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WD
Web Desk
February 15, 2011
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The Davis effect

Sports

WD
Web Desk
February 15, 2011

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An incident on a Lahore street in which three people died, two shot and one crushed to death, has sparked a chain of events that have increasing regional and international gravity. The Davis affair’s latest casualty in purely human terms is our ex-foreign minister Shah Mehmood Qureshi, whose refusal to recognise Davis as a diplomat or accord him immunity ultimately cost him his job. Qureshi’s principled stand earned him the disapproval of Hilary Clinton who wanted his head on a plate – and got it. The Foreign Ministry has been parked for the time being with Hina Rabbani Khar, something of an unknown quantity in terms of expertise in foreign affairs. Another casualty are the trilateral talks between Pakistan, Afghanistan and the US which were scheduled for 23-24 February – but not anymore. These were part of an occasional but essential dialogue between three key players, and to find them on ice will do nothing to advance the quality of the already shaky communication between them. The reason for the ‘postponement’ is said to be because of ‘political changes’ in Pakistan. American officials in Pakistan have stated quite bluntly that there will be no high-level discourse until the resolution of the Davis affair.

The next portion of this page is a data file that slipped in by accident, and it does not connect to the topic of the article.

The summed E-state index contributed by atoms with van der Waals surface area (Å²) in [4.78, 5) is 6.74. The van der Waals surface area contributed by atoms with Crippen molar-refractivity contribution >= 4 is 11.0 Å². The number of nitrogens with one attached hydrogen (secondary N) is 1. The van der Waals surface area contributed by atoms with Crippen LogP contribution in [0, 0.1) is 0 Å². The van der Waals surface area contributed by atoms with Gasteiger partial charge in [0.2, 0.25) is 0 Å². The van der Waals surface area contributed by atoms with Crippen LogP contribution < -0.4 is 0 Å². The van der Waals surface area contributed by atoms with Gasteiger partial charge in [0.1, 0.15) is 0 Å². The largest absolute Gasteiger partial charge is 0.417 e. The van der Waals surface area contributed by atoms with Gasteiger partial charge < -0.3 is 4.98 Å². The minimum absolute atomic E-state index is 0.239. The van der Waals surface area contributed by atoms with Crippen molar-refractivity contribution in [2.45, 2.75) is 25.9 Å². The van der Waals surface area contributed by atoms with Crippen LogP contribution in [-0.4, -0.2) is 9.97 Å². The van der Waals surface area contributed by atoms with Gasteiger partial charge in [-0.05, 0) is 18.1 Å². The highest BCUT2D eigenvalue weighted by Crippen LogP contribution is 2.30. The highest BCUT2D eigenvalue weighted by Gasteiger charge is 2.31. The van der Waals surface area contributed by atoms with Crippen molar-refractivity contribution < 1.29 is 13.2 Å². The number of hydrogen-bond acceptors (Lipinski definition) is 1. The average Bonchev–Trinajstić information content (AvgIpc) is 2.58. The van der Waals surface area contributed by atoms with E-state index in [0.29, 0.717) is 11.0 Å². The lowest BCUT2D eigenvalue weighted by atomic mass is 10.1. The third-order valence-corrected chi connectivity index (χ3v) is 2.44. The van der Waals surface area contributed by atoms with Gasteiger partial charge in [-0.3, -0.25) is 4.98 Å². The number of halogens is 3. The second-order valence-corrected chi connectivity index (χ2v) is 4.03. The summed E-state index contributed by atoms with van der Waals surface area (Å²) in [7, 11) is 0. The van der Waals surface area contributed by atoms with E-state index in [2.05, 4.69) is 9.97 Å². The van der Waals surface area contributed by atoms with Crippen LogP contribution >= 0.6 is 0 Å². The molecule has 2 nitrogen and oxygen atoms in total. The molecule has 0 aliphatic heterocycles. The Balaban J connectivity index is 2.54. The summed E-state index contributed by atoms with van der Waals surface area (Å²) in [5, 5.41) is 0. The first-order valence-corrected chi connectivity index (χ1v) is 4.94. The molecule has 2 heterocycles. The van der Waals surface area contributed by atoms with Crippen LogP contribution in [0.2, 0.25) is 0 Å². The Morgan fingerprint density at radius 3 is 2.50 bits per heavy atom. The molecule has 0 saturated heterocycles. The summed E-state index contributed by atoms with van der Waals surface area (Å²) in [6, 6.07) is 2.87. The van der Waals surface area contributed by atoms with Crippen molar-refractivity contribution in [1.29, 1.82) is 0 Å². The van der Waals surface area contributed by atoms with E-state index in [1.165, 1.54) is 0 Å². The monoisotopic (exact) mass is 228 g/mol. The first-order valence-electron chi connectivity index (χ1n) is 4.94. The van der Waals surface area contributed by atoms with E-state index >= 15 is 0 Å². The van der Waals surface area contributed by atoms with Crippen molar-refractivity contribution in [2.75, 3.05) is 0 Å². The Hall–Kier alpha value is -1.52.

And then there is the Silence of the Drones. It may be purely by coincidence or it may not, but there has not been an attack by drones anywhere in Pakistan since Davis was arrested. The last such attack was on January 23. Davis was arrested on January 27. Could it be that somebody in the US administration worked out that continuing the drone strikes was going to make a bad situation even worse? The highest-profile casualty may be the meeting between President Zardari and President Obama. It will be remembered that Obama made a commitment to inviting Mr Zardari to Washington after he chose not to visit Pakistan before or after his recent trip to India. A failure to offer a date to Zardari would be the diplomatic equivalent of having a shoe

thrown at you. There were rumours, later denied, that our ambassador to Washington had been warned of a possible break in diplomatic relations unless Davis was released; and there are reports that President Obama made a brief call to President Zardari on Friday evening – itself an unusual event. The Davis affair is increasingly toxic. Perhaps Ms Rabbani will prove a little more compliant than Mr Qureshi. And perhaps America will think a little more carefully before sending its gunmen to do a diplomat’s job.

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